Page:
Sometimes it feels like the most stressful place to be is a doctor’s office.
Whether you’re sick or not, you may feel the existential dread of getting a check-up on your health every time you open that door. It’s understandable!
Most of us are not medical professionals, so we cannot intuitively read test results or look at X-rays and understand what’s going on scientifically in our bodies. That’s our doctors’ and nurses’ job … but that does not mean we do not have our voices in that exam room.
It is crucial to remember that, no matter what, there is no one who can better feel what is happening in you than yourself. That’s why it is crucial to self-advocate at every step of our medical journies — no matter how intimidating it can feel to speak up.
Sexual + Being wants to help you become a better advocate for yourself to your doctor. Here are a few tips that have helped us.
Listen to your body (and mind) at all times
There’s a reason why medical professionals typically start appointments with a question: “Why are you here?” That’s because your medical care starts in the same place: with you.
Most of the time you are the only one who can explain how you are feeling. You are the one experiencing the symptoms and/or side effects from long-term conditions. Perhaps most importantly, you are the one actually living in your body.
Everything about your health impacts your life. Listen to everything your body tells you. Taking proper care of yourself means sometimes being the canary in your own biological coal mine.
Overshare, overshare, overshare
Let’s start with the obvious here: Doctors are (or, at least, should be) professionals.
They can (and very much should) be kind and welcoming to you as a patient. But, at the end of the day, they are there to help you — and your lack of brutal honesty about how you are feeling hinders their ability to provide assistance. As such, stop sugar-coating how you are feeling.
Sick or not, some of us carry a need to please people and are told by the world around us to “man up” or “push through it.” This is especially common with women, particularly women of color, and furthers an intense barrier that hinders one’s health and keeps in place health disparities along gender and racial lines. While you cannot control how a doctor may react to what you are saying, you also are not doing yourself any favors by sitting on a health secret either. Plus, doctors cannot treat what you do not bring to their attention. (Yes, sometimes in excruciatingly embarrassing detail.)
Overshare how you’re feeling and your symptoms. Seriously! As long as you lead with openness and respect with your physician, there is nothing you should fear saying. Remember: You are not a bother and your explicit detail could save your life.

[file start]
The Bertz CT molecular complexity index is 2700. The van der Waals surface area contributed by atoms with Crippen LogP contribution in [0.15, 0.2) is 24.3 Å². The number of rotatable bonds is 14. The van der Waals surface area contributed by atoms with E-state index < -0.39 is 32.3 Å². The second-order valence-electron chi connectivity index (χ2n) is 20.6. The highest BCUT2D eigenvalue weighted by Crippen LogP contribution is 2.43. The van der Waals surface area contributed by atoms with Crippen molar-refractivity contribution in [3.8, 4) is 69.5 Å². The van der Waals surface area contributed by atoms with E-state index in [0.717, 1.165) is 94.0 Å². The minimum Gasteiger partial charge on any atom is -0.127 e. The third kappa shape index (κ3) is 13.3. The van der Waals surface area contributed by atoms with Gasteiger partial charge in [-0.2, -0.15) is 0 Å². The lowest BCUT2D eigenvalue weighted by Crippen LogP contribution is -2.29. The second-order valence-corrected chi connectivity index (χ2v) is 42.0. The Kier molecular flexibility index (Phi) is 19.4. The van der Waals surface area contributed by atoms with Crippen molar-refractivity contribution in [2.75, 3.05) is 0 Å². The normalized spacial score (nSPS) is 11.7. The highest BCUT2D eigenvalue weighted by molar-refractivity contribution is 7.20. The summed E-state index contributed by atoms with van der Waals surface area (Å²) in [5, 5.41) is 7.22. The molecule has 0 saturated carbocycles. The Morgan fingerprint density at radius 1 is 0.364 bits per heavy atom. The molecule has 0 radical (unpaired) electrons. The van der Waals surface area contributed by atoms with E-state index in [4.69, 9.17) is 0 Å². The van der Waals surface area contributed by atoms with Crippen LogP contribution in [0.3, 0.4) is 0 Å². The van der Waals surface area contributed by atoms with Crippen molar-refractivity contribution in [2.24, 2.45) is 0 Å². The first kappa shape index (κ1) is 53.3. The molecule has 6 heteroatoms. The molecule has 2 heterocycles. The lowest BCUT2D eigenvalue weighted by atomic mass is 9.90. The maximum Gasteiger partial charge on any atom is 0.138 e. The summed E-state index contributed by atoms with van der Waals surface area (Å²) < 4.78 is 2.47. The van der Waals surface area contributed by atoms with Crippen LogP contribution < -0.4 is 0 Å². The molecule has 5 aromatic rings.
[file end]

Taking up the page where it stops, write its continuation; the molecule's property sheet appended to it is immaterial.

Don’t be afraid to ask for a second opinion
In the grand hunt for bodily answers, you may hit dead-ends in what one doctor can provide you in terms of medical advice, treatment, or care. But, as may feel obvious but needs to be said anyway, there are hundreds of doctors nationwide who can offer additional service.
A second opinion isn’t just something you see in medical dramas. It’s real and, at times, can be life-saving. Whether that new doctor is a specialist in a specific area or just someone whom you may trust, they can potentially fill in any medical blanks for you.
It is important to note that sometimes a second opinion is the same as the first. And that’s okay!
You should not hold any qualms about that because you are the *only* person who can truly look out for you. Be proud you did your due diligence and fought for yourself and your health.
Ditch a doctor you are not comfortable with
Sometimes this one is much easier said than done, of course, especially in terms of access, insurance restrictions, and geographic location. But it can transform your own health and your relationships with both your medical provider and your own body.
This, in particular, can be crucial for those from more marginalized communities. For centuries, medicine has been overwhelmingly white, straight, cisgender, and male. That means some doctors do not have either the training and/or the lived experience to comfortably and welcomingly engage in some of their patients’ health — especially for LGBTQ-identified individuals.
Finding doctors who specialize in specific aspects of care will undoubtedly break down some of the walls put up in terms of advocating for the service standards you deserve.
Be wary of over-Googling
The headline says it all here. Do not send yourself a-spiraling by incessantly Googling your symptoms. Research is good but only if done so thoughtfully.
Unless you’re a medical professional, be wary of the perils of self-diagnosis, too. Yes, that stomach cramp could be something a bit more sinister … but it also could just be gas.
Above all else, give yourself some grace as you reevaluate how you advocate for yourself. These things come with time and practice but, trust us, they will make a world of difference. For more information and resources in this space, go to sexualbeing.org.